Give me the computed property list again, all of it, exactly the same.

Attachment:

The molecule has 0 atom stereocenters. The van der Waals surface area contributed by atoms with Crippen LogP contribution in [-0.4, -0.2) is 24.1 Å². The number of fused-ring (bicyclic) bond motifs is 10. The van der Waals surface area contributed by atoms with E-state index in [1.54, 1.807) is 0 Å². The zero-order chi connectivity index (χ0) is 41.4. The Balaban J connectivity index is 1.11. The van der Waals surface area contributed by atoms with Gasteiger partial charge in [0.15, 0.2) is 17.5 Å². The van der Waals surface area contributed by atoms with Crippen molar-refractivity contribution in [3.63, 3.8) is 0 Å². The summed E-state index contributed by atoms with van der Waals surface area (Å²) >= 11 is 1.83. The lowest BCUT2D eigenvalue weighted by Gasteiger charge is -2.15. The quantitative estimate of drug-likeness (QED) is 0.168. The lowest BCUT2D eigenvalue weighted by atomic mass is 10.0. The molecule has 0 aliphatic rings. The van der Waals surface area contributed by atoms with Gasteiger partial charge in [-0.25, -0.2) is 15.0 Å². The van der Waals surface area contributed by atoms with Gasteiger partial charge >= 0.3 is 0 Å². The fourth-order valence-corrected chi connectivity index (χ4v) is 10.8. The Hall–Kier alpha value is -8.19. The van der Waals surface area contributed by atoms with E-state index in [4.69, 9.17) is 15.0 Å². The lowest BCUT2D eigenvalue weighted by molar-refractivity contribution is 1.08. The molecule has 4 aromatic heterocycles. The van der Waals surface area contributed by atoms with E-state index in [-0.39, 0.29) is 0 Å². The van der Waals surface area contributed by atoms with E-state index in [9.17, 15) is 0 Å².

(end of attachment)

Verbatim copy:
The molecule has 0 atom stereocenters. The van der Waals surface area contributed by atoms with Crippen LogP contribution in [-0.4, -0.2) is 24.1 Å². The number of fused-ring (bicyclic) bond motifs is 10. The van der Waals surface area contributed by atoms with E-state index in [1.54, 1.807) is 0 Å². The zero-order chi connectivity index (χ0) is 41.4. The Balaban J connectivity index is 1.11. The van der Waals surface area contributed by atoms with Gasteiger partial charge in [0.15, 0.2) is 17.5 Å². The van der Waals surface area contributed by atoms with Crippen molar-refractivity contribution in [3.63, 3.8) is 0 Å². The summed E-state index contributed by atoms with van der Waals surface area (Å²) >= 11 is 1.83. The lowest BCUT2D eigenvalue weighted by Gasteiger charge is -2.15. The quantitative estimate of drug-likeness (QED) is 0.168. The lowest BCUT2D eigenvalue weighted by atomic mass is 10.0. The molecule has 0 aliphatic rings. The van der Waals surface area contributed by atoms with Gasteiger partial charge in [-0.25, -0.2) is 15.0 Å². The van der Waals surface area contributed by atoms with Gasteiger partial charge >= 0.3 is 0 Å². The fourth-order valence-corrected chi connectivity index (χ4v) is 10.8. The Hall–Kier alpha value is -8.19. The van der Waals surface area contributed by atoms with E-state index in [4.69, 9.17) is 15.0 Å². The lowest BCUT2D eigenvalue weighted by molar-refractivity contribution is 1.08. The molecule has 4 aromatic heterocycles. The van der Waals surface area contributed by atoms with E-state index in [-0.39, 0.29) is 0 Å². The van der Waals surface area contributed by atoms with E-state index in [9.17, 15) is 0 Å².